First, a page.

TCS Daily

This is Your WHO on Drugs

By Nick Schulz - November 10, 2004 12:00 AM

Where's the Congressional Black Caucus when you really need it?

The self-described "conscience of Congress" has always taken an interest in issues related to Africa. Well, this week a continuing scandal should get its attention. On the heels of its oil for food debacle, the United Nations is now responsible for more malfeasance. This time, the victims are poor Africans. And American taxpayers are, unwittingly and indirectly, contributing to the problem.

So what has happened? This week an Indian drug maker that specializes in manufacturing knock-off medicines announced it was withdrawing all of its AIDS drugs that have been recommended for use by the World Health Organization (WHO), a UN body. The WHO is the key global health body overseeing efforts to halt the spread of HIV/AIDS in the developing world, particularly in Africa. The company, Ranbaxy of New Dehli, said in a statement that they "found discrepancies in the documentation relating to proof of the products' bioequivalence with originator medicines." In other words, Africans and other poor HIV victims around the globe are taking drugs of unknown efficacy - it looks like they're getting bad drugs.

This withdrawal comes after the removal earlier this year by WHO of other antiretroviral medicines from their list of approved medicines manufactured by Ranbaxy as well as AIDS drugs made by Cipla, another giant Indian drug company specializing in knock offs.

Global health experts have for several months expressed concerns over these drugs, including at the recent world-wide HIV/AIDS conference in Bangkok, Thailand in July. Their concerns were that, in the WHO's zeal to ramp up treatment, HIV victims in impoverished communities were getting drugs that had not been properly tested. Abner Mason of the California-based AIDS Responsibility Project, a health advocacy group, argued in Bangkok that "poor people in the developing world must not be treated with false hope and false medicine but with drugs as safe and effective as those in the developed world."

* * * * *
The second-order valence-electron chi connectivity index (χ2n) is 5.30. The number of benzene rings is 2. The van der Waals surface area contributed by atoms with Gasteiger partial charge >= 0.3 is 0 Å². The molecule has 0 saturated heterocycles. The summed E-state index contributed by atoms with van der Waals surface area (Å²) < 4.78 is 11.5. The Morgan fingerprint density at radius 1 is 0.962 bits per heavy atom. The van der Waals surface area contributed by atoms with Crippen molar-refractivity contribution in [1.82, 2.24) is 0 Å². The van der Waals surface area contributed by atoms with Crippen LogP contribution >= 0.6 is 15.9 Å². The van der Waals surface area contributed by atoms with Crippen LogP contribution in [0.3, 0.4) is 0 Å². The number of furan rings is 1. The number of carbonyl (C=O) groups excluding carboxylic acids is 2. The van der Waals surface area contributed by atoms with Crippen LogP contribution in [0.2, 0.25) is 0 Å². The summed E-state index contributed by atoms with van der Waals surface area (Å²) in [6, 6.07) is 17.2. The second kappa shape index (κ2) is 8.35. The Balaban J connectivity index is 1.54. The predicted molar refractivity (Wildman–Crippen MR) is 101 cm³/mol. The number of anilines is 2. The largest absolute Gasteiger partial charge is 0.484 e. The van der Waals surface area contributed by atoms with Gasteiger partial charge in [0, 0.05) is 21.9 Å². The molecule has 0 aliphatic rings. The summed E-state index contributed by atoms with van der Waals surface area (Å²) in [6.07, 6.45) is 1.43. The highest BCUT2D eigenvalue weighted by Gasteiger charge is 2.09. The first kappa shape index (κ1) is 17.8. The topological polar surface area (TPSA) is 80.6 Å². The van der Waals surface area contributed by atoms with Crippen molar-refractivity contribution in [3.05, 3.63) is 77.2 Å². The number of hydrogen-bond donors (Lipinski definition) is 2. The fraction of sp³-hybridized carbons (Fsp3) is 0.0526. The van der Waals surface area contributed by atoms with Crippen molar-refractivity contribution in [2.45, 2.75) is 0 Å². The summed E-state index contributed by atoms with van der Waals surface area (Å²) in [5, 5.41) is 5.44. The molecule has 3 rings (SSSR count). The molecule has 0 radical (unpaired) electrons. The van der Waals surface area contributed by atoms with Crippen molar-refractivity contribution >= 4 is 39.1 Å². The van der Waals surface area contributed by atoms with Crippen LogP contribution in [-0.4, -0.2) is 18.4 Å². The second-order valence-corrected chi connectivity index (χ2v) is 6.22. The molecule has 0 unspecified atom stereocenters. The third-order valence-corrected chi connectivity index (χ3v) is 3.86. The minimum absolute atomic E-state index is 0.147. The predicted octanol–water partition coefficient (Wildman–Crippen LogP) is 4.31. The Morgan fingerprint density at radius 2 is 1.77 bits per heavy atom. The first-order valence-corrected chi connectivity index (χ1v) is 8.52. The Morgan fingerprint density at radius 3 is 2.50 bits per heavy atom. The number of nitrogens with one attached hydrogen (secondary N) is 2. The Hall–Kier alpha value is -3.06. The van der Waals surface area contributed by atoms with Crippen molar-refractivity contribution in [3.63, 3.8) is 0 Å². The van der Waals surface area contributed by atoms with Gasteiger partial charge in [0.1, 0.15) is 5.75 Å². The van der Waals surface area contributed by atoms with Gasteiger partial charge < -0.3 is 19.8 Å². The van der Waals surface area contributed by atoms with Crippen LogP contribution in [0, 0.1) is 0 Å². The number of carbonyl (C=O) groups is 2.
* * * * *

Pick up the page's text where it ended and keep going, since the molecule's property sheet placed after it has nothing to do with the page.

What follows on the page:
Despite these common sense concerns -- that AIDS victims in Africa should get the same quality drugs as AIDS victims in New York or London -- several prominent U.S. politicians such as Rep. Henry Waxman (D-Calif.), the powerful ranking minority member of the Committee on Government Reform, pressed the US government to support the use of these knock off medicines. The Bush administration has, sensibly, resisted providing funds for drugs of unknown efficacy; at the same time the administration has provided a generous $15 billion to combat HIV and other illnesses devastating poverty-stricken areas. That money can go to getting proven medicines that work and building the necessary health care infrastructure to deliver them.

Most troubling about the WHO's ham-handedness in handling the global AIDS problem is that the risks involved are not just limited to the current HIV victims taking the questionable medicines. Sub-standard treatment efforts can exacerbate a virus like HIV, encouraging its mutation and making it much harder - and much more expensive - to treat in the future. Antiretrovirals are marvelous, wonderful drugs. But they are complicated medical technologies to develop and administer. And while everyone agrees that as many people should be treated as quickly as possible, the rush to get treatment up in poverty-stricken areas can make a bad situation -- desperate as it already is -- far more difficult and costly to control.

And it's not just HIV/AIDS that WHO is bungling. Earlier this year the agency received a stinging rebuke in the journal The Lancet for botching its "Roll Back Malaria" campaign and giving ineffective medicines to malaria victims.

Given the CBC's interest in policy issues that affect Africa, here's one that should be right up its alley. American taxpayers provide over 20% of the WHO's annual budget. Representatives of those taxpayers, including Black Caucus members, might want to make the WHO know that the American people don't support efforts that leave Africans being treated as second class citizens in the fight against HIV/AIDS.


TCS Daily Archives